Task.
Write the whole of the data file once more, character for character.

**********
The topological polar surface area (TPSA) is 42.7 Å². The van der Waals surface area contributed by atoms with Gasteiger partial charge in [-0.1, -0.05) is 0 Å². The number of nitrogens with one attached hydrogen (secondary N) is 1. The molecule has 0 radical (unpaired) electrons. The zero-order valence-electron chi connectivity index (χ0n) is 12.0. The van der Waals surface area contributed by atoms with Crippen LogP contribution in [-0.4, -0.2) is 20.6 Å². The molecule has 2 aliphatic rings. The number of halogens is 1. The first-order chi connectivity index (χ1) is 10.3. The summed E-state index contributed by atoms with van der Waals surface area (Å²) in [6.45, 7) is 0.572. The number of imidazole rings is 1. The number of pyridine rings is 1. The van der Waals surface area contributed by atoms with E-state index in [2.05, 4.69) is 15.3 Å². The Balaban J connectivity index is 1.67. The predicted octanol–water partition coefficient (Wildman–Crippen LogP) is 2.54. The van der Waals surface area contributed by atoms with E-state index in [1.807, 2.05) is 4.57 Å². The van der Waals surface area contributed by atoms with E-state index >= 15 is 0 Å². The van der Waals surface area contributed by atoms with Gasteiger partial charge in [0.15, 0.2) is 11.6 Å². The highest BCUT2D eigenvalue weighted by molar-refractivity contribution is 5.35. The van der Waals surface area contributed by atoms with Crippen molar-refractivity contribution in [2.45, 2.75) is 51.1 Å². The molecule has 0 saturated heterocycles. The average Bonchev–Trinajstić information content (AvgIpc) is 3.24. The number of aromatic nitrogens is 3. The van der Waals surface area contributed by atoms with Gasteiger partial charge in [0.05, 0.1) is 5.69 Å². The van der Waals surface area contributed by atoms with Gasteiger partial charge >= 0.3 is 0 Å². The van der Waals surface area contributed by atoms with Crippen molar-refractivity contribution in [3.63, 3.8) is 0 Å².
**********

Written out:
The topological polar surface area (TPSA) is 42.7 Å². The van der Waals surface area contributed by atoms with Gasteiger partial charge in [-0.1, -0.05) is 0 Å². The number of nitrogens with one attached hydrogen (secondary N) is 1. The molecule has 0 radical (unpaired) electrons. The zero-order valence-electron chi connectivity index (χ0n) is 12.0. The van der Waals surface area contributed by atoms with Crippen LogP contribution in [-0.4, -0.2) is 20.6 Å². The molecule has 2 aliphatic rings. The number of halogens is 1. The first-order chi connectivity index (χ1) is 10.3. The summed E-state index contributed by atoms with van der Waals surface area (Å²) in [6.45, 7) is 0.572. The number of imidazole rings is 1. The number of pyridine rings is 1. The van der Waals surface area contributed by atoms with E-state index in [2.05, 4.69) is 15.3 Å². The Balaban J connectivity index is 1.67. The predicted octanol–water partition coefficient (Wildman–Crippen LogP) is 2.54. The van der Waals surface area contributed by atoms with E-state index in [1.807, 2.05) is 4.57 Å². The van der Waals surface area contributed by atoms with E-state index >= 15 is 0 Å². The van der Waals surface area contributed by atoms with Gasteiger partial charge in [0.15, 0.2) is 11.6 Å². The highest BCUT2D eigenvalue weighted by molar-refractivity contribution is 5.35. The van der Waals surface area contributed by atoms with Crippen molar-refractivity contribution in [2.45, 2.75) is 51.1 Å². The molecule has 0 saturated heterocycles. The average Bonchev–Trinajstić information content (AvgIpc) is 3.24. The number of aromatic nitrogens is 3. The van der Waals surface area contributed by atoms with Gasteiger partial charge in [0.05, 0.1) is 5.69 Å². The van der Waals surface area contributed by atoms with Gasteiger partial charge >= 0.3 is 0 Å². The van der Waals surface area contributed by atoms with Crippen molar-refractivity contribution in [3.63, 3.8) is 0 Å².